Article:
Consider two houses, one on the East Coast and the other on the West Coast, with each house being home to a dozen kids. The kids in the East Coast household are cousins of the kids in the West Coast household. The kids in the two households love to write to each other--each kid writes each cousin every week, with each letter delivered by the traditional postal service in a separate envelope. Thus, each household sends 144 letters to the other household every week. (These kids would save a lot of money if they had e-mail!) In each of the households there is one kid--Ann in the West Coast house and Bill in the East Coast house--responsible for mail collection and mail distribution. Each week Ann visits all her brothers and sisters, collects the mail, and gives the mail to a postal-service mail person who makes daily visits to the house. When letters arrive at the West Coast house, Ann also has the job of distributing the mail to her brothers and sisters. Bill has a similar job on the East Coast.
In this example, the postal service provides logical communication between the two houses--the postal service moves mail from house to house, not from person to person. On the other hand, Ann and Bill provide logical communication among the cousins--Ann and Bill pick up mail from and deliver mail to their brothers and sisters. Note that from the cousins' perspective, Ann and Bill are the mail service, even though Ann and Bill are only a part (the end system part) of the end-to-end delivery process. This household example serves as a nice analogy for explaining how the transport layer relates to the network layer:hosts (also called end systems) = houses processes = cousins application messages = letters in envelopes network-layer protocol = postal service (including mail persons) transport-layer protocol = Ann and Bill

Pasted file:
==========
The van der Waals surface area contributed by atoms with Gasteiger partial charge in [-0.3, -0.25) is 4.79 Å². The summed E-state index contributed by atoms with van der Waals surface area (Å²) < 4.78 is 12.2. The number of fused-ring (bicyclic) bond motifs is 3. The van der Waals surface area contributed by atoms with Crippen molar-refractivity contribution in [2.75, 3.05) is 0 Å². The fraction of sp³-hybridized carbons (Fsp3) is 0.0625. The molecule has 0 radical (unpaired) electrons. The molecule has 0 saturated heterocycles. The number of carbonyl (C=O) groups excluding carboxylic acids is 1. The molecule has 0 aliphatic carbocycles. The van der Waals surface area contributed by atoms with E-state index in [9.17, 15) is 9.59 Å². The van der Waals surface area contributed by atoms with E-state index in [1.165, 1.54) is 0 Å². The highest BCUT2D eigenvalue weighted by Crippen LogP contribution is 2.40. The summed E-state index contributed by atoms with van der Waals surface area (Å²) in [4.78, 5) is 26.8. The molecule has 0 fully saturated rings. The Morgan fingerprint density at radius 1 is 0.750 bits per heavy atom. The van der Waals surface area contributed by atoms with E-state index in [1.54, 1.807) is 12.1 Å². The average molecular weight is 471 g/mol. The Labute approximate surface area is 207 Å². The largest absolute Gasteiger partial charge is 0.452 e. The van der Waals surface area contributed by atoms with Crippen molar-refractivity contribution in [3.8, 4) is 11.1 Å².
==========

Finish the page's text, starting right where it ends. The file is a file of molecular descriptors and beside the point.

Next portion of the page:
Continuing with this analogy, observe that Ann and Bill do all their work within their respective homes; they are not involved, for example, in sorting mail in any intermediate mail center or in moving mail from one mail center to another. Similarly, transport-layer protocols live in the end systems. Within an end system, a transport protocol moves messages from application processes to the network edge (that is, the network layer) and vice versa; but it doesn't have any say about how the messages are moved within the network core. In fact, as illustrated in Figure above, intermediate routers neither act on, nor recognize, any information that the transport layer may have appended to the application messages.
Continuing with our family saga, suppose now that when Ann and Bill go on vacation, another cousin pair--say, Susan and Harvey--substitute for them and provide the household-internal collection and delivery of mail. Unfortunately for the two families, Susan and Harvey do not do the collection and delivery in exactly the same way as Ann and Bill. Being younger kids, Susan and Harvey pick up and drop off the mail less frequently and occasionally lose letters (which are sometimes chewed up by the family dog). Thus, the cousin-pair Susan and Harvey do not provide the same set of services (that is, the same service model) as Ann and Bill. In an analogous manner, a computer network may make available multiple transport protocols, with each protocol offering a different service model to applications.